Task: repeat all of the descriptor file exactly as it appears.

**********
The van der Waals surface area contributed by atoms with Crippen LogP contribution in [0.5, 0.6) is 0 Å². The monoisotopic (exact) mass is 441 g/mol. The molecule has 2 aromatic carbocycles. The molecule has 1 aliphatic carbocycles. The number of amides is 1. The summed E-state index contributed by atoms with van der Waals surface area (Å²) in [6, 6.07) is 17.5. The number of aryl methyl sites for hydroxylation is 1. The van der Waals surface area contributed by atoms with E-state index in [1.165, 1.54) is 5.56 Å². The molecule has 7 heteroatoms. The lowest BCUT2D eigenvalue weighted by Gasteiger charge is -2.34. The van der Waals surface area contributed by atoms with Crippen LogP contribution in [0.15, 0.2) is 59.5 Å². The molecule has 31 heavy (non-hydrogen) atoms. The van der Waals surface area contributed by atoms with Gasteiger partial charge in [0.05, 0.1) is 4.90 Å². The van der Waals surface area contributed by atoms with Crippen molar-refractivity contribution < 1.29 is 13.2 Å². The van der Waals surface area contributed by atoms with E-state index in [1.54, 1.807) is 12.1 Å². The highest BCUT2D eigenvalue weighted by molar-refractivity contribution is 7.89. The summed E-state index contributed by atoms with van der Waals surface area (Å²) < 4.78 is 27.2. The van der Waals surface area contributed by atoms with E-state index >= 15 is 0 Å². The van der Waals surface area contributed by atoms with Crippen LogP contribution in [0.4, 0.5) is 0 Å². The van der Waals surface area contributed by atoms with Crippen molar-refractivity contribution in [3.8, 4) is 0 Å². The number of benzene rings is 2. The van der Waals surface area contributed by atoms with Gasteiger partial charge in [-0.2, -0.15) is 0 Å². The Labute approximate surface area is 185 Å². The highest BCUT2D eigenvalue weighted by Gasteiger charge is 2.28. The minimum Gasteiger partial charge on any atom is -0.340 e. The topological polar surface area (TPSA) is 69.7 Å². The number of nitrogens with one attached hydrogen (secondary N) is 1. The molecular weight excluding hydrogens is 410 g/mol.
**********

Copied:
The van der Waals surface area contributed by atoms with Crippen LogP contribution in [0.5, 0.6) is 0 Å². The monoisotopic (exact) mass is 441 g/mol. The molecule has 2 aromatic carbocycles. The molecule has 1 aliphatic carbocycles. The number of amides is 1. The summed E-state index contributed by atoms with van der Waals surface area (Å²) in [6, 6.07) is 17.5. The number of aryl methyl sites for hydroxylation is 1. The van der Waals surface area contributed by atoms with E-state index in [1.165, 1.54) is 5.56 Å². The molecule has 7 heteroatoms. The lowest BCUT2D eigenvalue weighted by Gasteiger charge is -2.34. The van der Waals surface area contributed by atoms with Crippen LogP contribution in [0.15, 0.2) is 59.5 Å². The molecule has 31 heavy (non-hydrogen) atoms. The van der Waals surface area contributed by atoms with Gasteiger partial charge in [0.05, 0.1) is 4.90 Å². The van der Waals surface area contributed by atoms with Crippen molar-refractivity contribution < 1.29 is 13.2 Å². The van der Waals surface area contributed by atoms with E-state index in [1.54, 1.807) is 12.1 Å². The highest BCUT2D eigenvalue weighted by molar-refractivity contribution is 7.89. The summed E-state index contributed by atoms with van der Waals surface area (Å²) < 4.78 is 27.2. The van der Waals surface area contributed by atoms with E-state index >= 15 is 0 Å². The van der Waals surface area contributed by atoms with Crippen LogP contribution in [0.4, 0.5) is 0 Å². The van der Waals surface area contributed by atoms with Crippen molar-refractivity contribution in [3.8, 4) is 0 Å². The number of benzene rings is 2. The van der Waals surface area contributed by atoms with Gasteiger partial charge in [-0.2, -0.15) is 0 Å². The Labute approximate surface area is 185 Å². The highest BCUT2D eigenvalue weighted by Gasteiger charge is 2.28. The minimum Gasteiger partial charge on any atom is -0.340 e. The topological polar surface area (TPSA) is 69.7 Å². The number of nitrogens with one attached hydrogen (secondary N) is 1. The molecular weight excluding hydrogens is 410 g/mol.